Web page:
|Publication number||US5305090 A|
|Application number||US 07/805,079|
|Publication date||Apr 19, 1994|
|Filing date||Dec 11, 1991|
|Priority date||Dec 11, 1991|
|Publication number||07805079, 805079, US 5305090 A, US 5305090A, US-A-5305090, US5305090 A, US5305090A|
|Inventors||Henry C. Kowalski|
|Original Assignee||Gmi Engineering And Management Institute|
|Export Citation||BiBTeX, EndNote, RefMan|
|Patent Citations (25), Referenced by (8), Classifications (8), Legal Events (6)|
|External Links: USPTO, USPTO Assignment, Espacenet|
This invention relates to birefringent inspection polariscopes having circularly polarizing polarizer and analyzer plates that are fixed.
Polariscopes for inspecting relatively transparent objects for defects are well known in the art. For example, U.S. Pat. No. 3,177,761 to Redner discloses a polariscope having simultaneously rotatable waveplates to permit measurement of the relative retardation and azimuth of a specimen without having to remove or replace any of the polarizing elements.
U.S. Pat. No. 3,687,555 to Yamamoto et al. discloses a photoelectric polarization analyzer that introduces a half-wave polarizer plate that is rotated in place of elements of the polarization system.
U.S. Pat. No. 3,434,786 to Flynn et al. discloses a dual-beam polariscope using condenser lenses, polarizers and mirrors to obtain two images of a specimen that are focused by a single lens adjustment.
U.S. Pat. No. 3,811,775 to Abu-Saud discloses a stress determining polariscope using plane polarized, polychromatic light that can be swept back and forth across a transparent object being inspected. The object can also be moved along an axis that is transverse to that along which the light is being swept.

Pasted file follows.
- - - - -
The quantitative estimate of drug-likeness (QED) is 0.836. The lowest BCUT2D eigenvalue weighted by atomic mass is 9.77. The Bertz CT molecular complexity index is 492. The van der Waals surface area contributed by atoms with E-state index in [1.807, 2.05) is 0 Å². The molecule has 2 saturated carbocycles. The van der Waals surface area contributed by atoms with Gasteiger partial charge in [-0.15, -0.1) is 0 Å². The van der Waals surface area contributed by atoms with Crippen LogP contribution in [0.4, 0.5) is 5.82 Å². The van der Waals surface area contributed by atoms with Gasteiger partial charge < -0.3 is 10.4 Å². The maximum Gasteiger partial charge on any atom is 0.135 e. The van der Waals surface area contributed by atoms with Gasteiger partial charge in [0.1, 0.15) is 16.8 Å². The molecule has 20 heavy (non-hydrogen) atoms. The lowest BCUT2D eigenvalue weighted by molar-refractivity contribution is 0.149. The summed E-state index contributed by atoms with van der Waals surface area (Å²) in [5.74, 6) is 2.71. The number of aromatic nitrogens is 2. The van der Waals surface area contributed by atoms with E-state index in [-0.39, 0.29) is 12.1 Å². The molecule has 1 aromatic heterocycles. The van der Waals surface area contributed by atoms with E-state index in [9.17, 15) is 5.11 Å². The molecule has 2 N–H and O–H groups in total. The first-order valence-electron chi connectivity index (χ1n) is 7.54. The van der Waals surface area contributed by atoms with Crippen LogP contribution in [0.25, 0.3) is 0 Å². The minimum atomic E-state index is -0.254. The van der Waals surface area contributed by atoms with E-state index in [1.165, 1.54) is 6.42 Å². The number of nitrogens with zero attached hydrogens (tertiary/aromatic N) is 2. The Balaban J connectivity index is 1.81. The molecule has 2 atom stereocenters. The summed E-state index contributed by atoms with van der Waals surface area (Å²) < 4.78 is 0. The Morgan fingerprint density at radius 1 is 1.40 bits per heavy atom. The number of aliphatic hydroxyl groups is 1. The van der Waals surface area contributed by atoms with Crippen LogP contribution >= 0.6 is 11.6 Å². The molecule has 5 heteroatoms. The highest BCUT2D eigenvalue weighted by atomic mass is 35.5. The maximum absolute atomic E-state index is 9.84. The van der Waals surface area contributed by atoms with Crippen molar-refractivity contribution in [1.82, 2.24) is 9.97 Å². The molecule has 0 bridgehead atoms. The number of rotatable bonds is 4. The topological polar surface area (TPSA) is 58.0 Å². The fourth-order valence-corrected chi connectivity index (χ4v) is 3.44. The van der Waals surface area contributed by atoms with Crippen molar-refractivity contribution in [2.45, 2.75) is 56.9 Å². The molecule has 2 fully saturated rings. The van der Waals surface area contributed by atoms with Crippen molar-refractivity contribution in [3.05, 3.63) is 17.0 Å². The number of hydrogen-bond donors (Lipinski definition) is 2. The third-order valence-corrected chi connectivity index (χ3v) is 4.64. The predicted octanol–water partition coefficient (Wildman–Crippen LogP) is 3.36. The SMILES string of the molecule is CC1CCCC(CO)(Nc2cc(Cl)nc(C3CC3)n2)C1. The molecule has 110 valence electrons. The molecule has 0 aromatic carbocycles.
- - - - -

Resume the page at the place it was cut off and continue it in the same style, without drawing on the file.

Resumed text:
U.S. Pat. No. 4,547,067 to Watanabe discloses a fault polariscope for detecting faults and foreign matter in transparent objects. Diffused light transmitted through an object is imaged through a lens system and converted into an electrical signal by a photoelectric detector and processed.
Other patents that are representative of polariscope systems include U.S. Pat. No's. 2,332,308; 3,031,919; 3,373,652; 3,466,129; 3,495,910; 3,549,259; 3,653,767; 3,873,207; 4,171,908; 4,297,032; 4,309,110; 4,400,062; 4,410,277; 4,684,256; and 4,786,802. Also representative is U.S. Statutory Invention Registration No. H76.
While each of these polariscopes functions with a certain degree of efficiency, none discloses the advantages of the improved polariscope of the present invention as is hereinafter more fully described.
An object of the present invention is to provide an improved polariscope the elements of which are fixed and require no physical adjustment during the use of the polariscope.
Another object of the present invention is to provide a polariscope having the capability of darkening the background of a field of view to facilitate photographing light patterns produced by polarized light passing through a specimen being examined.
Yet another object of the present invention is to provide a polariscope having an emergent light intensity that is independent of the direction of the principal indices of a specimen being examined.